# The transmittance for a sample of a solution, measured at 590nm in a 1.5-cm cuvette, was 76.2%. What is the corresponding absorbance?

Sep 9, 2017

Absorbance as it relates to transmittance is given by a logarithmic relationship, just as loudness is related to sound intensity in that manner.

$A = \log \left(\frac{1}{T}\right)$

where $T$ is the transmittance. Why must this be $\frac{1}{T}$ since $0 < T < 1$?

So we know the absorbance to be:

$\textcolor{b l u e}{A} = \log \left(\frac{1}{0.762}\right) = \textcolor{b l u e}{0.118}$

Knowing the concentration, we can use Beer's law at low concentrations to see a linear relationship:

$A = \epsilon b c$

where:

• $\epsilon$ is the molar absorptivity in "L"/("mol"cdot"cm").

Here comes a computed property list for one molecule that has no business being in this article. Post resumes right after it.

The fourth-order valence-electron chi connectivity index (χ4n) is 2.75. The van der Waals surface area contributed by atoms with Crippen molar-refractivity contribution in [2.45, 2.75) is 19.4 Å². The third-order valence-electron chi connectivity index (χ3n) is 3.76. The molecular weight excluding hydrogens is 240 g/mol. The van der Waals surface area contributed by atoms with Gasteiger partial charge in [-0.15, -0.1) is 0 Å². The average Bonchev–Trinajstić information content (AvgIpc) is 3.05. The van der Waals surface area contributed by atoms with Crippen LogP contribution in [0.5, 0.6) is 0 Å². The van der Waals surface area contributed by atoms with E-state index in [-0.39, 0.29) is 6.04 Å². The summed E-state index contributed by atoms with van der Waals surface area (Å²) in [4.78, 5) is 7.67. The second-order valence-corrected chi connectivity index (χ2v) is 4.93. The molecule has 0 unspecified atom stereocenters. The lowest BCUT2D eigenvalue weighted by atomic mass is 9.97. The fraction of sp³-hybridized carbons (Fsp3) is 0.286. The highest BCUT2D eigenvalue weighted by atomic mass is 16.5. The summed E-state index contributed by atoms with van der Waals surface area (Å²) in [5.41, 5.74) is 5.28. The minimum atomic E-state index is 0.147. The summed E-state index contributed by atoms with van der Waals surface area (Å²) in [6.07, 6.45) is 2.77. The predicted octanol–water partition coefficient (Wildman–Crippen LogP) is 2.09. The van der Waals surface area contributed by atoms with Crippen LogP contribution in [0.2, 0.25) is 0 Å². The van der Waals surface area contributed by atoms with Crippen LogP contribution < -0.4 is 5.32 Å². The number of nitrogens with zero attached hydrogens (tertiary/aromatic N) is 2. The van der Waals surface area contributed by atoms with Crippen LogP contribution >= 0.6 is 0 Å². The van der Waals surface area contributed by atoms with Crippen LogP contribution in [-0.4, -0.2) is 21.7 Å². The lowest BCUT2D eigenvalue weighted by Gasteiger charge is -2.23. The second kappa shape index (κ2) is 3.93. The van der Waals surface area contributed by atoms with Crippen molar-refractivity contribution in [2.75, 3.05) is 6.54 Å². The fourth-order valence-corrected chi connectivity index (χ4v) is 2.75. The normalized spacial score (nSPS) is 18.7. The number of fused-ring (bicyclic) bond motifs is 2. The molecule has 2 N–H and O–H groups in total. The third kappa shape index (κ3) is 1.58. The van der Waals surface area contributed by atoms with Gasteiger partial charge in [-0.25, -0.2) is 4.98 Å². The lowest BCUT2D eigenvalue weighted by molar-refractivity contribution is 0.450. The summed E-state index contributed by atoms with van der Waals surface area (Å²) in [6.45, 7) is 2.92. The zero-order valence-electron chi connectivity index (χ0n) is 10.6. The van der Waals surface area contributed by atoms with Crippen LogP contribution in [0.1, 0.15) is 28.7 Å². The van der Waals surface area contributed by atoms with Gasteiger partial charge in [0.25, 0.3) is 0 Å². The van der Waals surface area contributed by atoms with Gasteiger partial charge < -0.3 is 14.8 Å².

• $b$ is the path length, standardized to be $\text{1 cm}$ in many labs.
• $c$ is the concentration in $\text{mol/L}$.

Thus, the molar absorptivity would be:

$\textcolor{b l u e}{\epsilon} = \frac{A}{b c}$

$= \frac{0.118}{\text{1 cm" cdot "0.0802 mol/L}}$

$= \textcolor{b l u e}{\text{1.472 L/mol"cdot"cm}}$

which is fairly low.

It makes physical sense because the absorbance was quite low, even though the concentration was also low.

If the absorptivity was already known to be $\text{1000 L/mol"cdot"cm}$, one could find the concentration to be:

$\textcolor{b l u e}{c} = \frac{A}{\epsilon b}$

$= \frac{0.118}{\text{1000 L/mol"cdot"cm" cdot "1 cm}}$

$= \textcolor{b l u e}{1.181 \times {10}^{- 4} \text{M}}$

If the molar absorptivity was this high (which is quite large), and the absorbance was still so low, it would only be because there was a low concentration of particles to absorb the incoming excitation light source.